December 2, 2015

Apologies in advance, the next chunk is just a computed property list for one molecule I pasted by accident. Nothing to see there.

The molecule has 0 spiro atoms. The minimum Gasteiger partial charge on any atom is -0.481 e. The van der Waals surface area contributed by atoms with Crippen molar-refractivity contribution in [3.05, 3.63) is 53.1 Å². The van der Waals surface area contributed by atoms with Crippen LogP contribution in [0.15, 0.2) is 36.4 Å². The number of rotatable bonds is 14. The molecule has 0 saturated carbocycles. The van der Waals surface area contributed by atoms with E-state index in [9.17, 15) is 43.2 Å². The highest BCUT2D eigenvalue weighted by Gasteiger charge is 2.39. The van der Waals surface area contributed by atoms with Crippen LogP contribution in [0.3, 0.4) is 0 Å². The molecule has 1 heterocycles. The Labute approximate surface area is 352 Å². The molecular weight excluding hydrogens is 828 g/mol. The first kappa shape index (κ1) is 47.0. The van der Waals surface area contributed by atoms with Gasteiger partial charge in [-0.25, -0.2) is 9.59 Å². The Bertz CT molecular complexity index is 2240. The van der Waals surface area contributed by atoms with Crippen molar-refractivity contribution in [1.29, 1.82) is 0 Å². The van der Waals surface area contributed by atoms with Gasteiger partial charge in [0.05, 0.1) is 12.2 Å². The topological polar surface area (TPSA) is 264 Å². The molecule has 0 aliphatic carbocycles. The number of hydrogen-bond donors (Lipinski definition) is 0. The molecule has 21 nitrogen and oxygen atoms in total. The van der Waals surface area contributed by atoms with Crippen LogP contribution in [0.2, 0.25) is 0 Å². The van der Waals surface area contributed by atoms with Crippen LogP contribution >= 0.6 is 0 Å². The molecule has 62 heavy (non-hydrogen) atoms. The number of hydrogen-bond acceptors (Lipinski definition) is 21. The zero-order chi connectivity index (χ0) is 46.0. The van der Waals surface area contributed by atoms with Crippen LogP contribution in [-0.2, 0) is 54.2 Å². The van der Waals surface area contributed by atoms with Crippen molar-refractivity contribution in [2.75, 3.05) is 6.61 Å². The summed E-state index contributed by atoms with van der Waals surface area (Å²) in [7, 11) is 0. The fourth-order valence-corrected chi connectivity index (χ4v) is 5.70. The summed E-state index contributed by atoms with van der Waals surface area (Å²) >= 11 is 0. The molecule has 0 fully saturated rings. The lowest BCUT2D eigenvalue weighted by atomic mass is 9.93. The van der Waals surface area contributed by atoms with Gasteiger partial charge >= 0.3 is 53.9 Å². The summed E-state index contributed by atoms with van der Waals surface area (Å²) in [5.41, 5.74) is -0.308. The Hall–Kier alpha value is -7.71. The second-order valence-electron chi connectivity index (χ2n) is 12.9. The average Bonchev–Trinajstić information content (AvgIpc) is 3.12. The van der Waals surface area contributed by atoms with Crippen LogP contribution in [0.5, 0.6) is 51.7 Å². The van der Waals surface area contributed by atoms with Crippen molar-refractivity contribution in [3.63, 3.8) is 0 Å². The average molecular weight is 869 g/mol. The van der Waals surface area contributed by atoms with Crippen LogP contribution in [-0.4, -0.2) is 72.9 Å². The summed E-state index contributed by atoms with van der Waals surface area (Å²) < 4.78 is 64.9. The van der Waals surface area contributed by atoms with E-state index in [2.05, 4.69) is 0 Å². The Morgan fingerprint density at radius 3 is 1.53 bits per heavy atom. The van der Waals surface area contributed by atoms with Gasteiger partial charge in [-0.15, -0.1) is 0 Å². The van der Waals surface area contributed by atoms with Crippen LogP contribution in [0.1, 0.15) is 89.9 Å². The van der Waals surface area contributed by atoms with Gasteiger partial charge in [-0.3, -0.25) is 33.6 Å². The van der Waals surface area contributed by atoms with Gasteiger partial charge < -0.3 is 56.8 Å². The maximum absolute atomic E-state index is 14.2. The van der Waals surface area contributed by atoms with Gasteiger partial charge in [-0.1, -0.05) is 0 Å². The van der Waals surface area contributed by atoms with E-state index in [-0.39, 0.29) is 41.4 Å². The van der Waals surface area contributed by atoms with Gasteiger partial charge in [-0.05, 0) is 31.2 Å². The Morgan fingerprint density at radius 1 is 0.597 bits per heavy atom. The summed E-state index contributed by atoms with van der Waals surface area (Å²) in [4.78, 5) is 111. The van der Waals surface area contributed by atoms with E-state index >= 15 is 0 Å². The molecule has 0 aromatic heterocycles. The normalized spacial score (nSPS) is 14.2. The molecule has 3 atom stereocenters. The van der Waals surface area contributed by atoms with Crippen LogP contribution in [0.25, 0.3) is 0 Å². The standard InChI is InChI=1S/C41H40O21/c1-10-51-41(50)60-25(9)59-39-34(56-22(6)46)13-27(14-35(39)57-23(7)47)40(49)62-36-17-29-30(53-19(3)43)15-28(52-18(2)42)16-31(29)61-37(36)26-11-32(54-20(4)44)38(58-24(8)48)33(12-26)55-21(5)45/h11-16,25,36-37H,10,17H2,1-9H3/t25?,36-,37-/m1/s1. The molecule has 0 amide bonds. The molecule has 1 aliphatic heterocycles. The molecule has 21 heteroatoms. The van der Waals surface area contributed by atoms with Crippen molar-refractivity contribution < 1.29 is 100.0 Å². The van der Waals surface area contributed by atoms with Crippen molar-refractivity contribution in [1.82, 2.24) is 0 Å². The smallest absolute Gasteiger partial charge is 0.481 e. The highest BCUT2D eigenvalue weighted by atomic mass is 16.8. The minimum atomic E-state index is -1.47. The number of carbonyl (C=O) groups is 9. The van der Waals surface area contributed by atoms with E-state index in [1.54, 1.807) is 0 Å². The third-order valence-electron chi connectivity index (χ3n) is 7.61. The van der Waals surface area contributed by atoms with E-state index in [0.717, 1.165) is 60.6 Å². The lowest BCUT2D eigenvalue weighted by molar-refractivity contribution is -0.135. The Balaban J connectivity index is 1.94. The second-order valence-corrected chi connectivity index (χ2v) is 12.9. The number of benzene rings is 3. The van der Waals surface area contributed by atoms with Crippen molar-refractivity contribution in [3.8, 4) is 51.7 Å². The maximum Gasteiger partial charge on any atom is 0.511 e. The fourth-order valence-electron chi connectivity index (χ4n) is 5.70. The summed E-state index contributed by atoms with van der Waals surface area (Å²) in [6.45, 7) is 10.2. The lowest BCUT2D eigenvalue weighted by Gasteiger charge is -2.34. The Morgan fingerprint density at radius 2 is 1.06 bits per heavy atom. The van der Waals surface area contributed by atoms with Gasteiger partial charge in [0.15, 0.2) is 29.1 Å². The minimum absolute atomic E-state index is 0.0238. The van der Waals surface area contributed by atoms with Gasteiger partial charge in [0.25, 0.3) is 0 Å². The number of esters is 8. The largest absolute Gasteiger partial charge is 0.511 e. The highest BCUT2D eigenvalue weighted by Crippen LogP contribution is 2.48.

When faced with a personal crisis — the chilly reception he gets from his church in New York when he tells the pastor that he’s gay — Griffin, the black central character of the musical “Invisible Thread,” at Second Stage Theater, makes a counterintuitive choice. He heads off to volunteer at a religious compound in Uganda, a country notorious for its virulent hostility toward homosexuality. When his white boyfriend, Ryan (Corey Mach), expresses shock that Griffin didn’t find somewhere closer to home to volunteer for the poor, Griffin snaps, “I am scared to go to the South Bronx!” Inspired by the real experiences of Griffin Matthews, who portrays Griffin and wrote the show with his real partner, Matt Gould (the show’s conductor and music director), “Invisible Thread” is moistened with sentiment and a little scattered when it comes to story. Even in its early scenes, the musical, directed by Diane Paulus (“Finding Neverland,” “Pippin”), makes odd choices about what to dramatize and how: The fateful meeting with Griffin’s pastor, for example, is merely referred to, as is the cold shoulder Griffin gets from his fellow choir members, whom he considers his friends.